By far my most immersive opportunity to pause and drink in the moment came in the form of an overnight trip to Beaufort, to rendezvous with friend and wildlife photographer extraordinaire, Jared Lloyd. Any moments I spend in his company are rich with experience and insight. We photographed the herd across from the Beaufort waterfront as well as around the Shackleford Banks. Having dinner with Jared and his wife Amy just added to the joy. I slept and woke and drove home in a state of deep relaxation, partly from time spent on the water in his boat, and partly I am sure from spending hours on end focusing on the work I love best, connecting with this earth’s critters as they go about their living in natural settings.

Closer to home, a more spontaneous trip to Carova to catch the sunrise and look for horses with fellow photographers produced a beautiful example of pre-dawn crepuscular rays. We did not see many horses that morning—I am sure they were more interested in breakfast than in coming to the water so early and posing for us—but the one chance we did have made for a different view as the horse was fully backlit by the newly risen sun.

An overnight visit from our grandson who lives in CT prompted a drive over to Alligator River refuge after supper and we saw several bears, some of whom were just crossing the canal into adjacent fields to feed and all of whom seemed to be more spooky than I usually observe. A squall was approaching in the distance, so perhaps that was part of the reason. We watched the bears and talked about life, the experience opening the door to deeper conversation, a special kind of intermission in both our lives.

And that brings me back to where I started—pauses and summer squalls. This summer seems to have given us more than the usual share of sudden squalls (and rainbows, though none as spectacular as that May double rainbow at Avalon pier). I admit I love to watch a squall approach—so long as there is no damage and the only effects are the visual displays they produce.

I hope these moments provide you an opportunity to pause as well. Enjoy.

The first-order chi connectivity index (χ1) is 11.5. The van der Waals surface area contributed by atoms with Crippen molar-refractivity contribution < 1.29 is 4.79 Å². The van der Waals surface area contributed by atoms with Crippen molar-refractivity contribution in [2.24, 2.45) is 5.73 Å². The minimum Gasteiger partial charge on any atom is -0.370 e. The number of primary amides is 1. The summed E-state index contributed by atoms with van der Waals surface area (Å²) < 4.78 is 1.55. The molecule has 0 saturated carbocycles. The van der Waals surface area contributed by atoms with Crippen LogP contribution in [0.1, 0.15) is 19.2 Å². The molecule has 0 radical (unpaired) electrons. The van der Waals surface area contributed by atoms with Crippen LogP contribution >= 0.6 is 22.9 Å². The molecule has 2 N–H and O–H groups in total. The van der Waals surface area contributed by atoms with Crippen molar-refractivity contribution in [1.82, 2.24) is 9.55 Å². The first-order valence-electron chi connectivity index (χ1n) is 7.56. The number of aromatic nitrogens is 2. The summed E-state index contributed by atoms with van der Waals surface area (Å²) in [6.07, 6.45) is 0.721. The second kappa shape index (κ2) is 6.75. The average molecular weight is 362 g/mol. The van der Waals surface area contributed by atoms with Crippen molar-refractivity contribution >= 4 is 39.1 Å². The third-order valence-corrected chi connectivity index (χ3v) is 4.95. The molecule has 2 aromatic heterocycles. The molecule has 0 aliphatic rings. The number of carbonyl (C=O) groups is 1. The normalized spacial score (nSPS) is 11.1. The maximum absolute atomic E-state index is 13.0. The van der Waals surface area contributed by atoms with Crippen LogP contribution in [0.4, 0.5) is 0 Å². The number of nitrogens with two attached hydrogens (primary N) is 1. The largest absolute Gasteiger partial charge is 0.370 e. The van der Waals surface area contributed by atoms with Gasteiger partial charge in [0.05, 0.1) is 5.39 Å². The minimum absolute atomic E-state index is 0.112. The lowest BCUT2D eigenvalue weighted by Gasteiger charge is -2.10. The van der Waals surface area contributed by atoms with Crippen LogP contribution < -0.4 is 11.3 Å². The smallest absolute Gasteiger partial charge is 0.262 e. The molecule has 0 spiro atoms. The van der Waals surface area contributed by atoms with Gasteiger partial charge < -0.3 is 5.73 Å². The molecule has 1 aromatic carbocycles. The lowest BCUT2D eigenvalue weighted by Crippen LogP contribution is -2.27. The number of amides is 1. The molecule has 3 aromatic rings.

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We have had such spectacular cloud shows lately! Squalls that come across the Sound near sunset can be the most dramatic.

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Clean and green -- how refreshing does this look?

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Sunrise in the 4WD area of Carova.

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Here is that stallion backlit by the rising sun in Carova.

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The horses near Beaufort contend with a lunar high/low tide in the Sound, which our horses don't experience. These horses swim regularly as a part of their grazing.

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Everywhere we went, horses were wading, running, or swimming.

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The foreground stallion is "driving" his mare by lowering his head, to keep her away from the darker stallion on the shoreline, who was seeking a mare to steal.

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The bachelor stallion responded by wading out into the water to try a different approach.

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That caught the attention of yet another stallion, who came charging into the water to demonstrate his own dominance.

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Skirmishes in the water are common here. We watched from the boat a safe distance away, through our long lenses.

posted by eturek at 1:07 PM